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Two New Species of Rails (Aves: Rallidae) from Mangaia , Southern Cook Islands
|Title:||Two New Species of Rails (Aves: Rallidae) from Mangaia , Southern Cook Islands|
|Authors:||Steadman, David W.|
|Publisher:||University of Hawaii Press|
|Citation:||Steadman DW. 1986. Two new species of rails (Aves: Rallidae) from Mangaia, Southern Cook Islands. Pac Sci 40: 27-43.|
|Abstract:||Two species of rails, Porzana rua n. sp. and Gallirallus ripleyi n.
sp., are described from bones of late Holocene age found in caves on Mangaia,
southern Cook Islands. Their relatively small pectoral elements show that both
of these species were flightless. Porzana rua resembles most closely the living P.
atra of Henderson Island and the recently extinct P. monasa of Kosrae Island,
Carolines. Gallirallus ripleyi is most similar to the recently extinct G. wakensis of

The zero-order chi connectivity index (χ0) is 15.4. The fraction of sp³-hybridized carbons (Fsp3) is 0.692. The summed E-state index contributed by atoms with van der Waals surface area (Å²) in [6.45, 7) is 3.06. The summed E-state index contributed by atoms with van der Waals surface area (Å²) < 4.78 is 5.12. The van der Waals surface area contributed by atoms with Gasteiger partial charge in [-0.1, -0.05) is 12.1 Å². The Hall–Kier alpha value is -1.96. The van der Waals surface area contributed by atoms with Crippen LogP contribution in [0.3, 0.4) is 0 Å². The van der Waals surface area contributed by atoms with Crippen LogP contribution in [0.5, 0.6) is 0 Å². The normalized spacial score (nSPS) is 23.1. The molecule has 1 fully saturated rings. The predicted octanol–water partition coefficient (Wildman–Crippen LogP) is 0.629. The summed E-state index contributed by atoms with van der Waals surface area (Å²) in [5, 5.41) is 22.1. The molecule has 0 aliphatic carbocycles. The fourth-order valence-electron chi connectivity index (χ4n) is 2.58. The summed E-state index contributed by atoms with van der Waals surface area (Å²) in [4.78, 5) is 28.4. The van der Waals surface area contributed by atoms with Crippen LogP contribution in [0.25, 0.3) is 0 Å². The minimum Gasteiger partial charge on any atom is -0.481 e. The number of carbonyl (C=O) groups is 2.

Wake Island. Some combination of predation and habitat alteration by humans
and introduced mammals (rats, dogs, and pigs) is probably responsible for the
extinction of P. rua and G. ripleyi within the past 1000 years. Fossils of a third
species of rail from the Mangaian caves are referred to the living species Porzana
tabuensis , although these specimens may represent an undescribed subspecies.
Porzana tabuensis might survive on Mangaia and elsewhere in the southern Cook
Islands, although entire specimens have never been collected . An X ray of the
only two specimens (skins) of Porzana monasa (Kittlitz) shows that this species
from Kosrae (Kusai) Island, Carolines, was flightless or nearly so. It is likely that
all islands in the Pacific were inhabited by one or more species of flightless rail
before the arrival of humans. In both Porzana and Gallirallus, at least one early
wave of colonization produced flightless species throughout Oceania, followed
by a less thorough and much more recent (probably late Holocene) wave of
colonization by the volant P. tabuensis and G. philippensis.
|Appears in Collections:||Pacific Science Volume 40, Numbers 1-4, 1986|
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